Coca-Cola ends MLB sponsorship after 3 seasons

Coca-Cola has ended its sponsorship of Major League Baseball after three seasons, due to budgetary concerns.


The soft drinks giant and MLB announced a partnership in 2017, which saw Coca-Cola taking over from rival Pepsi in a multi-year deal, having previously held sponsorships deals with 18 of the 30 clubs. PepsiCo Inc. had sponsored MLB from 1997-2016.

“Following a review of all Coca-Cola North America marketing assets at the conclusion of 2019, we made the decision to end our national sponsorship with MLB,” said company spokesman Kate Hartman. “We will continue to support 16 MLB teams at the local level.”

MLB are upping their sponsorship assets in attempt to create additional revenue and the loss of Coca-Cola will mean a significant loss in revenue.

In the latest attempt to start the 2020 season, MLB propose a 76-game regular season to be implemented, instead of the original 162 games normally played.

According to Sport Business Journal, Coca-Cola ‘will remain open at MLB this season’ due to the current state of 'the overall economy and the sports economy’.

Earlier this month, it was released that the MLB have been in advanced talks with all the franchises in the league to six new virtual signage positions on and around the field of play. The league is also considering the use of augmented reality (AR) signage to make up for missed marketing deliverables.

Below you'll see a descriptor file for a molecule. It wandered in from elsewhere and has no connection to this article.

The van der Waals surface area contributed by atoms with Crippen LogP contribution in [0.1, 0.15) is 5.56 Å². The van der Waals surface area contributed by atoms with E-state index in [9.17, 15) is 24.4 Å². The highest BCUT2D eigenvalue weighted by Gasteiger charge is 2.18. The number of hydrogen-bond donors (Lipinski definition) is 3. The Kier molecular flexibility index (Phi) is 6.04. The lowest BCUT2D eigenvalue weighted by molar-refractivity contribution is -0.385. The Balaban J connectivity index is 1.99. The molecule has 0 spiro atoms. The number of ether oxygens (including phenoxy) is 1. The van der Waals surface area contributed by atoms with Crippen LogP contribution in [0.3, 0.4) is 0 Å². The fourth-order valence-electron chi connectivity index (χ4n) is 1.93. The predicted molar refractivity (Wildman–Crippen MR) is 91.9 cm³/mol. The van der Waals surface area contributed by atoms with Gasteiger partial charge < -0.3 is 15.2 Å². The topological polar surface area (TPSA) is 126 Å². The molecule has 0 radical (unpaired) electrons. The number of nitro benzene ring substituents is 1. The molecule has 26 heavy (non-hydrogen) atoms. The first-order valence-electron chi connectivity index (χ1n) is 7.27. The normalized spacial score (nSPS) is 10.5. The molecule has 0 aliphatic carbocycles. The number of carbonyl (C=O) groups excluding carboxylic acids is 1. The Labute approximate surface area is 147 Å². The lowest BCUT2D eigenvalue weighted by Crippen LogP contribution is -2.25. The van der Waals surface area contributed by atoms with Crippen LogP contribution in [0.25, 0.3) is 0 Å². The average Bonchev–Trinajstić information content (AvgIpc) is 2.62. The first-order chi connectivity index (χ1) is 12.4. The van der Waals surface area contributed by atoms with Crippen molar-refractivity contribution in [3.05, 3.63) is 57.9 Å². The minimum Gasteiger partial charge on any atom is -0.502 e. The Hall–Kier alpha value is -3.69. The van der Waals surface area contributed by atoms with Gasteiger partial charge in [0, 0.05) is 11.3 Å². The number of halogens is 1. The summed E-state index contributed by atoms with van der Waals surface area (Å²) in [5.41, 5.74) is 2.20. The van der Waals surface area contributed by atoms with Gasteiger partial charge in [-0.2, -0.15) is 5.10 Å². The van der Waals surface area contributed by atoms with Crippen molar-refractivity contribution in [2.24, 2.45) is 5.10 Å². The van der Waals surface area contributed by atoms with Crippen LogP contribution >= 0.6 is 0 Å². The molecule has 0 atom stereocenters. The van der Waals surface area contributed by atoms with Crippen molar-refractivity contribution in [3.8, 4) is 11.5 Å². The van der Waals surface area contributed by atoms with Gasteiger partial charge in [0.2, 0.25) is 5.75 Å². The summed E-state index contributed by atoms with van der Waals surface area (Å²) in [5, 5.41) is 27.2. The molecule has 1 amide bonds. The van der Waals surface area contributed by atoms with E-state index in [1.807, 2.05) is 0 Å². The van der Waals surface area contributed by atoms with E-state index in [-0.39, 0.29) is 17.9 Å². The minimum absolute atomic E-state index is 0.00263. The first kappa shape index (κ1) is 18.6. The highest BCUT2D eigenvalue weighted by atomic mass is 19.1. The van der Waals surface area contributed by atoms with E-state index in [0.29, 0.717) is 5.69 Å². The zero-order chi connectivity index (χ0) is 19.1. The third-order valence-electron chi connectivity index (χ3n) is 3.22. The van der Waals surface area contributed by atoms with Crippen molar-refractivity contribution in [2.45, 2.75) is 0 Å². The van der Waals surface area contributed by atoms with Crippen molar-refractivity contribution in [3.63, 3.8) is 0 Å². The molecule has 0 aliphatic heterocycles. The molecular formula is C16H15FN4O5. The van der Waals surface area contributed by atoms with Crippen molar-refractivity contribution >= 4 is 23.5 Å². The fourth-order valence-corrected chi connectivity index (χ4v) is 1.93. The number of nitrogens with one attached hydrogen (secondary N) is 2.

The virtual signage is reportedly to be positioned around the pitching mound, foul territory between the first and third-base, coaching boxes and home plate, behind home plate above the traditional rotational signage, on the 'batter’s eye', and another outfield position.

The league is also pushing for more physical signs to be used in the stadiums to increase sponsorship and marketing opportunities. However, the concerned with that is that, exposure is of a result of the broadcasting networks having the sign in shot for viewers back home to see. The league worry because that is out of their control and would not be able to complete their side of the deal.

The proposed 76-game season also will see players earn around 75% of their agreed salary.



Author: James Parker

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